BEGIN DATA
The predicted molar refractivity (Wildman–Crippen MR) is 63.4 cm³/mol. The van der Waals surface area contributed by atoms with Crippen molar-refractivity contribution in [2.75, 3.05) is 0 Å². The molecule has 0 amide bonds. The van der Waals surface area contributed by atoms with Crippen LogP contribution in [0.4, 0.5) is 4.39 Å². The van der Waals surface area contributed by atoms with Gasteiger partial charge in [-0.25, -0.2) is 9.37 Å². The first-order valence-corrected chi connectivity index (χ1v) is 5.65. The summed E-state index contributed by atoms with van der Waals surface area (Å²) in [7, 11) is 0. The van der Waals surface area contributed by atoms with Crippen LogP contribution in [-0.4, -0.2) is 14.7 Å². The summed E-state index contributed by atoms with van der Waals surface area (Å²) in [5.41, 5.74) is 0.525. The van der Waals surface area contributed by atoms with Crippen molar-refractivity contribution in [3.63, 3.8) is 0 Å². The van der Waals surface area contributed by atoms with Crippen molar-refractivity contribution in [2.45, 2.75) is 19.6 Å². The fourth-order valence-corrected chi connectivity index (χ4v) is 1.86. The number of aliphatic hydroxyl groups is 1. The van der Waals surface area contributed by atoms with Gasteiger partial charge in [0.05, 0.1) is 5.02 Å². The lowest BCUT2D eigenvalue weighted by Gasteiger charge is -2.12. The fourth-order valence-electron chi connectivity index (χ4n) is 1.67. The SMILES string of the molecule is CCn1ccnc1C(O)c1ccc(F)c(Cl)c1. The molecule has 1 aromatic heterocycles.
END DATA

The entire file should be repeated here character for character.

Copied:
The predicted molar refractivity (Wildman–Crippen MR) is 63.4 cm³/mol. The van der Waals surface area contributed by atoms with Crippen molar-refractivity contribution in [2.75, 3.05) is 0 Å². The molecule has 0 amide bonds. The van der Waals surface area contributed by atoms with Crippen LogP contribution in [0.4, 0.5) is 4.39 Å². The van der Waals surface area contributed by atoms with Gasteiger partial charge in [-0.25, -0.2) is 9.37 Å². The first-order valence-corrected chi connectivity index (χ1v) is 5.65. The summed E-state index contributed by atoms with van der Waals surface area (Å²) in [7, 11) is 0. The van der Waals surface area contributed by atoms with Crippen LogP contribution in [-0.4, -0.2) is 14.7 Å². The summed E-state index contributed by atoms with van der Waals surface area (Å²) in [5.41, 5.74) is 0.525. The van der Waals surface area contributed by atoms with Crippen molar-refractivity contribution in [3.63, 3.8) is 0 Å². The van der Waals surface area contributed by atoms with Crippen molar-refractivity contribution in [2.45, 2.75) is 19.6 Å². The fourth-order valence-corrected chi connectivity index (χ4v) is 1.86. The number of aliphatic hydroxyl groups is 1. The van der Waals surface area contributed by atoms with Gasteiger partial charge in [0.05, 0.1) is 5.02 Å². The lowest BCUT2D eigenvalue weighted by Gasteiger charge is -2.12. The fourth-order valence-electron chi connectivity index (χ4n) is 1.67. The SMILES string of the molecule is CCn1ccnc1C(O)c1ccc(F)c(Cl)c1. The molecule has 1 aromatic heterocycles.